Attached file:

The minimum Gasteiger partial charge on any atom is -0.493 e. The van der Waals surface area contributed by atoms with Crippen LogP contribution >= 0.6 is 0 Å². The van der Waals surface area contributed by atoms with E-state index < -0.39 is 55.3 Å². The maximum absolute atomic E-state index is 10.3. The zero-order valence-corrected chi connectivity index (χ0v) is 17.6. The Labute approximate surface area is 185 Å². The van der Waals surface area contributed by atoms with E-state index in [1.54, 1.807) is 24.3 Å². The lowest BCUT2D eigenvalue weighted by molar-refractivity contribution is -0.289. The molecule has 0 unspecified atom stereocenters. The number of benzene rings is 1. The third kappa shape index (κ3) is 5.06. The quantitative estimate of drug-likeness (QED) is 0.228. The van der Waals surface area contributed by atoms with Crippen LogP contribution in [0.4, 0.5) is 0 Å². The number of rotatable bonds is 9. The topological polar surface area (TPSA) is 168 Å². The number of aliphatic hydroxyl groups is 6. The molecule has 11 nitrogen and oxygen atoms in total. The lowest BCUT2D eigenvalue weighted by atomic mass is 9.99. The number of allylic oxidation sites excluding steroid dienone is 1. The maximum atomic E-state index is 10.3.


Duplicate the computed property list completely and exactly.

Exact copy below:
The minimum Gasteiger partial charge on any atom is -0.493 e. The van der Waals surface area contributed by atoms with Crippen LogP contribution >= 0.6 is 0 Å². The van der Waals surface area contributed by atoms with E-state index < -0.39 is 55.3 Å². The maximum absolute atomic E-state index is 10.3. The zero-order valence-corrected chi connectivity index (χ0v) is 17.6. The Labute approximate surface area is 185 Å². The van der Waals surface area contributed by atoms with E-state index in [1.54, 1.807) is 24.3 Å². The lowest BCUT2D eigenvalue weighted by molar-refractivity contribution is -0.289. The molecule has 0 unspecified atom stereocenters. The number of benzene rings is 1. The third kappa shape index (κ3) is 5.06. The quantitative estimate of drug-likeness (QED) is 0.228. The van der Waals surface area contributed by atoms with Crippen LogP contribution in [0.4, 0.5) is 0 Å². The number of rotatable bonds is 9. The topological polar surface area (TPSA) is 168 Å². The number of aliphatic hydroxyl groups is 6. The molecule has 11 nitrogen and oxygen atoms in total. The lowest BCUT2D eigenvalue weighted by atomic mass is 9.99. The number of allylic oxidation sites excluding steroid dienone is 1. The maximum atomic E-state index is 10.3.